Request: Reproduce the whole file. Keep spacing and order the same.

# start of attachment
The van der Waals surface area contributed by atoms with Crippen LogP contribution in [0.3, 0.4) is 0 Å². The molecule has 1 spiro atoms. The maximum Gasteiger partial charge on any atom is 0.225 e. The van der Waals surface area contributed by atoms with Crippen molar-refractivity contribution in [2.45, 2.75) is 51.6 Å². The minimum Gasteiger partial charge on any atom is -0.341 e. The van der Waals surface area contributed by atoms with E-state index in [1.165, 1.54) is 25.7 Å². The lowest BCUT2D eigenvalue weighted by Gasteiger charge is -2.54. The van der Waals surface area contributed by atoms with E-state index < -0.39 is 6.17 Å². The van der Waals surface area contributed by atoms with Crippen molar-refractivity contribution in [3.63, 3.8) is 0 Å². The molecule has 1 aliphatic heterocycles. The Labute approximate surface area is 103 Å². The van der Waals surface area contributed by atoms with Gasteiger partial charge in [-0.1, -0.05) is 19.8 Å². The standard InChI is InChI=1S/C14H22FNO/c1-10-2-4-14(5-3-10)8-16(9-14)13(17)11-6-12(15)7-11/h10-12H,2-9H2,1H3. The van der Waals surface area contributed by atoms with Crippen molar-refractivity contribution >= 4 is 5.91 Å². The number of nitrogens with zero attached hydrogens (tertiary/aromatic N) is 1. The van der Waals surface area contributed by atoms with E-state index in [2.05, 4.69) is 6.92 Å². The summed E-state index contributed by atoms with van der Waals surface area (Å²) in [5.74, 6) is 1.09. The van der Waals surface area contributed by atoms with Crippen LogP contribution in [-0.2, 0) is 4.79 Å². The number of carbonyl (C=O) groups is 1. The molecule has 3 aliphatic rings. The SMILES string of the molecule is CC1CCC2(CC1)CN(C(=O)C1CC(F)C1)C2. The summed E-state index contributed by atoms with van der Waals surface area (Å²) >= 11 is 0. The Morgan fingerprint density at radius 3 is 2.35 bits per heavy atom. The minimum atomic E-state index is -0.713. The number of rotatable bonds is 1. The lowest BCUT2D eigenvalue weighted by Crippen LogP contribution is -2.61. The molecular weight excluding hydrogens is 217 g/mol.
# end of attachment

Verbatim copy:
The van der Waals surface area contributed by atoms with Crippen LogP contribution in [0.3, 0.4) is 0 Å². The molecule has 1 spiro atoms. The maximum Gasteiger partial charge on any atom is 0.225 e. The van der Waals surface area contributed by atoms with Crippen molar-refractivity contribution in [2.45, 2.75) is 51.6 Å². The minimum Gasteiger partial charge on any atom is -0.341 e. The van der Waals surface area contributed by atoms with E-state index in [1.165, 1.54) is 25.7 Å². The lowest BCUT2D eigenvalue weighted by Gasteiger charge is -2.54. The van der Waals surface area contributed by atoms with E-state index < -0.39 is 6.17 Å². The van der Waals surface area contributed by atoms with Crippen molar-refractivity contribution in [3.63, 3.8) is 0 Å². The molecule has 1 aliphatic heterocycles. The Labute approximate surface area is 103 Å². The van der Waals surface area contributed by atoms with Gasteiger partial charge in [-0.1, -0.05) is 19.8 Å². The standard InChI is InChI=1S/C14H22FNO/c1-10-2-4-14(5-3-10)8-16(9-14)13(17)11-6-12(15)7-11/h10-12H,2-9H2,1H3. The van der Waals surface area contributed by atoms with Crippen molar-refractivity contribution >= 4 is 5.91 Å². The number of nitrogens with zero attached hydrogens (tertiary/aromatic N) is 1. The van der Waals surface area contributed by atoms with E-state index in [2.05, 4.69) is 6.92 Å². The summed E-state index contributed by atoms with van der Waals surface area (Å²) in [5.74, 6) is 1.09. The van der Waals surface area contributed by atoms with Crippen LogP contribution in [-0.2, 0) is 4.79 Å². The number of carbonyl (C=O) groups is 1. The molecule has 3 aliphatic rings. The SMILES string of the molecule is CC1CCC2(CC1)CN(C(=O)C1CC(F)C1)C2. The summed E-state index contributed by atoms with van der Waals surface area (Å²) >= 11 is 0. The Morgan fingerprint density at radius 3 is 2.35 bits per heavy atom. The minimum atomic E-state index is -0.713. The number of rotatable bonds is 1. The lowest BCUT2D eigenvalue weighted by Crippen LogP contribution is -2.61. The molecular weight excluding hydrogens is 217 g/mol.